Louisiana: Race, Justice, and the Ecological Legacy of the Plantation
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The humanitarian disaster triggered by Hurricane Katrina exposed the racial violence and class domination that structures New Orleans and the broader U.S. South. In the immediate wake of the storm's destruction of the U.S. Gulf Coast, the state of Louisiana transformed New Orleans’ public schools into privately managed charter schools, while terminating thousands of teachers, staff, and school administrators. Drawing on ethnographic field research between 2013 and 2019 and spatial analysis, this talk explores the social impact of this neoliberal transformation by analyzing how the politics of space, place, and class in Black New Orleans have been impacted by the jettisoning of neighborhood public schools.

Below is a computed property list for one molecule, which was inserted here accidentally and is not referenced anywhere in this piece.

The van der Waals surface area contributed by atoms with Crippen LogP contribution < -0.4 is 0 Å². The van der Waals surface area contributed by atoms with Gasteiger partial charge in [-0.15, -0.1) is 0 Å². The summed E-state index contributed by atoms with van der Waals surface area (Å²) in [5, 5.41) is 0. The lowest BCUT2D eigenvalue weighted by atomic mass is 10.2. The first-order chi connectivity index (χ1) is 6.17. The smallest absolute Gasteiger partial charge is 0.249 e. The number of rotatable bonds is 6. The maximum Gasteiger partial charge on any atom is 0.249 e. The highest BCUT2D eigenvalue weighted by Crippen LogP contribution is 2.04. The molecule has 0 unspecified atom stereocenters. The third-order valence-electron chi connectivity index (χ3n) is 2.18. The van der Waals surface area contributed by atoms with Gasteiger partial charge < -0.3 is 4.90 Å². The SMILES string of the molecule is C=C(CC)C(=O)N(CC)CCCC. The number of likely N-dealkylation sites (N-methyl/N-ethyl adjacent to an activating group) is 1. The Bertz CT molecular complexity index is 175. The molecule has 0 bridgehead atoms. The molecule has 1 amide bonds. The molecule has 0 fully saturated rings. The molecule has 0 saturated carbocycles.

Justin Hosbey is a cultural anthropologist, interdisciplinary ethnographer, and Black studies scholar. He received his Ph.D. in sociocultural anthropology at the University of Florida in 2016, with a graduate certificate in the digital humanities. Broadly, his ethnographic work explores Black social and cultural life in the U.S. Gulf Coast and Mississippi Delta regions, focusing on the ways that southern Black communities articulate modes of citizenship that demand the interruption of racial capitalism and ecocide. His current monograph, We Don’t Do the Recovery School District: Education, Place, and Ecology in Black New Orleans, utilizes research methods from the digital and spatial humanities to understand and visualize how the post-Katrina quasi-privatization of neighborhood schools in low-income and working-class Black communities has fractured, but not broken, space and placemaking in Black New Orleans. Justin is also co-director of the Black Ecologies Initiative with Professor J.T. Roane of Arizona State University. Justin's work has been published in Southern Cultures, FIRE!: The Multimedia Journal of Black Studies, and Current Research in Digital History, and his research has been supported by the Ford Foundation, the National Endowment for the Humanities, and the Social Science Research Council.